Nuclear Energy Leadership Act a Big Step for Advanced Nuclear
New Senate bill a big investment in innovation, but more market reform needed
Today a bipartisan group of senators re-introduced the Nuclear Energy Leadership Act (NELA), which provides a shot in the arm for entrepreneurs working on advanced nuclear technologies. With luck, it will become law. But while the bill is a big step toward commercializing advanced reactors, it’s not enough. More legislation will likely be needed to stimulate the market demand necessary to deploy significant new nuclear to replace fossil fuels.
Since Breakthrough became interested in nuclear energy around 2010, the consensus in favor of protecting existing nuclear plants has only grown. Even big environmental groups like the Union of Concerned Scientists have recognized that we need to keep existing plants open. Yet many still believe that new nuclear is out of the question in the US and Europe and dismiss advanced nuclear as only existing on paper or at national labs.
We disagree. Our research shows how smarter innovation policy could accelerate the commercialization of advanced designs. While there is a clear precedent for such a policy — in commercial spaceflight, for example — many have doubted that a big, ambitious federal program for nuclear energy is feasible in today’s political climate. The passage of NELA could disrupt that narrative.
NELA kick-starts several programs that aim to actually get some advanced nuclear built before 2025. It includes commercial demonstrations of 2-5 advanced reactors, a pilot program for federal Power Purchase Agreements, and direction for developing an interim supply of the higher-enriched fuel needed for many advanced reactor concepts.
These programs would go a long way toward making advanced nuclear ready for market, but there’s no guarantee that the market will be ready for advanced nuclear by 2025. Most utilities in the US don’t value the emission-free electricity from nuclear the way they do for renewable energy, so natural gas remains the cheaper option. Complementary programs at the federal and state level such as clean energy standards, production tax credits, and industrial mandates would help create market demand for these new low-carbon technologies.
NELA was first introduced in September 2018, but didn’t make it out of committee. We don’t know how likely it is to move forward this time, but with a new Congress hungry for progress on climate change, NELA certainly fits the bill for major federal action on clean energy.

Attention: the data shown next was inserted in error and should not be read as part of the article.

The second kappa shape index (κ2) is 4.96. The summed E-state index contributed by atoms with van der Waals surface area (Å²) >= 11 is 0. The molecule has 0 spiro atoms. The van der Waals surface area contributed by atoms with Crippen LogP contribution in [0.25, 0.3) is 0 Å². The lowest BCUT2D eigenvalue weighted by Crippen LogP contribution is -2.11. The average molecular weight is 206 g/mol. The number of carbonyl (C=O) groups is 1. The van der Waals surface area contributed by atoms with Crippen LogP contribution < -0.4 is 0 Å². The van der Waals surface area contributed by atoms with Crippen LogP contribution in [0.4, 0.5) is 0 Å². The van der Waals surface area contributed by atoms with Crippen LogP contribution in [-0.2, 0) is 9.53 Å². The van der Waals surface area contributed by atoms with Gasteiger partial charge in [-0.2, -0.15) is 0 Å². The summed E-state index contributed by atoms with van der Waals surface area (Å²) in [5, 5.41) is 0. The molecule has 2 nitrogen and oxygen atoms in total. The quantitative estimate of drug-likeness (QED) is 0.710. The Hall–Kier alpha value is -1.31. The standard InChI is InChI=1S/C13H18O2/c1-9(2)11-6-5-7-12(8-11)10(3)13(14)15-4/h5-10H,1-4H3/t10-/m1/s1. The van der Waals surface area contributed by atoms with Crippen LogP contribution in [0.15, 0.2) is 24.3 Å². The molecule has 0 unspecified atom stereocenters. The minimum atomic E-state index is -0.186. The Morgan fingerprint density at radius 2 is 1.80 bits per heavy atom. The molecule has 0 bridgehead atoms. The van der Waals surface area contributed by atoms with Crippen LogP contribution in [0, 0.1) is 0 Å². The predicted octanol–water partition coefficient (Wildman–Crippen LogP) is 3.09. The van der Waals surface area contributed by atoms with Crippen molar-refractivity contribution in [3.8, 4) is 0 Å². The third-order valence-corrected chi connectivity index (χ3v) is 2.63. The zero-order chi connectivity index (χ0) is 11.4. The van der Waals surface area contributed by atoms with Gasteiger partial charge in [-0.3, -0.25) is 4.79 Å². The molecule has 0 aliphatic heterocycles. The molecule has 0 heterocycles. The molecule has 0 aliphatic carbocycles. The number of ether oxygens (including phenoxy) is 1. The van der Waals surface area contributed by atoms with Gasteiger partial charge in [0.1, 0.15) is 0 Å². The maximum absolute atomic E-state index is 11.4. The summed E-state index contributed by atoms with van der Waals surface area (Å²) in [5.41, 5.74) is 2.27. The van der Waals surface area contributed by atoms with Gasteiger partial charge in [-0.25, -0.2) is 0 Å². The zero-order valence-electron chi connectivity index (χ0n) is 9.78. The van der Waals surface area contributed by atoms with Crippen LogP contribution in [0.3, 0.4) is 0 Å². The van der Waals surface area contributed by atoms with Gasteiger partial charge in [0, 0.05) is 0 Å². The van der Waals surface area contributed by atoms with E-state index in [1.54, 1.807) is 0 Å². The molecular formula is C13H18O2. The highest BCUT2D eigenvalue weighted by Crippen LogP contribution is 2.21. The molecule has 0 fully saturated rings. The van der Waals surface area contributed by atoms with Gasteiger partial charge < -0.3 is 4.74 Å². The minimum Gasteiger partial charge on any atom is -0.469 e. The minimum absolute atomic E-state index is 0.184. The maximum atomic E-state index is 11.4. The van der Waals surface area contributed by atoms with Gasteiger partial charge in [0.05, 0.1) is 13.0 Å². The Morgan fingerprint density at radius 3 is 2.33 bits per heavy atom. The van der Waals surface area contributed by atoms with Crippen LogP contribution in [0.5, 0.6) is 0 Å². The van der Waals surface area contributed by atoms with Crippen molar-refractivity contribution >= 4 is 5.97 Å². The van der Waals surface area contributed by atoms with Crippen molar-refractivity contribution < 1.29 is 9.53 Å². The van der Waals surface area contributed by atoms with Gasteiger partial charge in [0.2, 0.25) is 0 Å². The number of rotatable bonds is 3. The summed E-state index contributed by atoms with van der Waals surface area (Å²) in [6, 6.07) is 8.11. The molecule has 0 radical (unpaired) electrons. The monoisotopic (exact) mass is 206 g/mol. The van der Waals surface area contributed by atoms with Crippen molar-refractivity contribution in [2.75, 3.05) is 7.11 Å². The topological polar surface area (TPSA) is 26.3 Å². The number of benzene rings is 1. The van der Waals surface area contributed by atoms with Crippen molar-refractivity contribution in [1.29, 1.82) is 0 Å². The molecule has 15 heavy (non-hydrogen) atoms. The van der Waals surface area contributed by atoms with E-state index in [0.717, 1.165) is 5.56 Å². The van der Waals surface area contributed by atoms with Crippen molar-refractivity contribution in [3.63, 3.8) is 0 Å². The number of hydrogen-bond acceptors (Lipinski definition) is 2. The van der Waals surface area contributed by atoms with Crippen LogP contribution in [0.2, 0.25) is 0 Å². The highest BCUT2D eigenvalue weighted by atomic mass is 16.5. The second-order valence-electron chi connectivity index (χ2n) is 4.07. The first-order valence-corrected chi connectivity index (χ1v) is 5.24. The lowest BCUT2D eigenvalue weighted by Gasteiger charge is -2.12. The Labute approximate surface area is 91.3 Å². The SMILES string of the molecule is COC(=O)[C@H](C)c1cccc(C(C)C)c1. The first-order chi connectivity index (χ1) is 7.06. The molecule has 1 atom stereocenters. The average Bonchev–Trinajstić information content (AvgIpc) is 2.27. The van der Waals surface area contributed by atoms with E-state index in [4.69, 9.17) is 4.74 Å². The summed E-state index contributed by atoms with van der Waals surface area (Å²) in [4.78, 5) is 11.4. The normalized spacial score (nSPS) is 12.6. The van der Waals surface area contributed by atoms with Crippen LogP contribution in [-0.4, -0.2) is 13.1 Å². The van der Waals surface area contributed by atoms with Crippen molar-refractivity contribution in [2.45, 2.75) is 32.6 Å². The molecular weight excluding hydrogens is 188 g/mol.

Below is a summary of what’s included in NELA.
Advanced Nuclear Demonstrations
NELA directs DOE to complete at least two advanced reactor demonstrations by the end of 2025 and up to five before 2035. These demonstrations should come from a diverse set of nuclear technologies, with the aim of private sector deployment for equally diverse applications: “1) emission-free power at a levelized cost of electricity of $60 per megawatt-hour or less, 2) heat for community heating, industrial purposes, or synthetic fuel production, 3) remote or off-grid energy supply, 4) backup or mission-critical power supplies.”
Federal Power Purchase Agreements
More importantly, NELA changes federal rules to allow power purchase agreements with nuclear power plants for up to 40 years (up from the current limit of 10 years). The bill also directs the Secretary to establish a pilot program for federal agencies to sign PPAs with nuclear power providers. At least one PPA must be in place before the end of 2023. Read our recent report on micronuclear to see why this is a particularly promising pathway for accelerating commercialization of advanced nuclear. State-level mandates for renewable energy procurement have been critical for deployment and bringing costs down, and nuclear should get similar support.
High-Assay Low-Enriched Uranium Fuel
Many advanced nuclear reactors are planning to use fuels with enrichments higher than 5 percent U235. The U.S. hasn’t been producing much nuclear fuel of any kind for the past twenty years, but this so-called high-assay low-enriched uranium (HALEU) could be particularly problematic as there is not an established supply chain. NELA directs DOE to make limited quantities of HALEU available from its existing stockpiles for use in testing and demonstration projects, and potentially for the first commercial advanced reactors.
To assist in the development of these advanced reactor technologies, the bill also encourages investment in supporting infrastructure for nuclear innovation, particularly calling on DOE to develop fast neutron capabilities which many companies need for fuels and materials testing (currently U.S. companies have to go to Russia for these services).
March 27, 2019
Main image credit: Third Way & Gensler, Nuclear Reimagined. See the rest of the series here.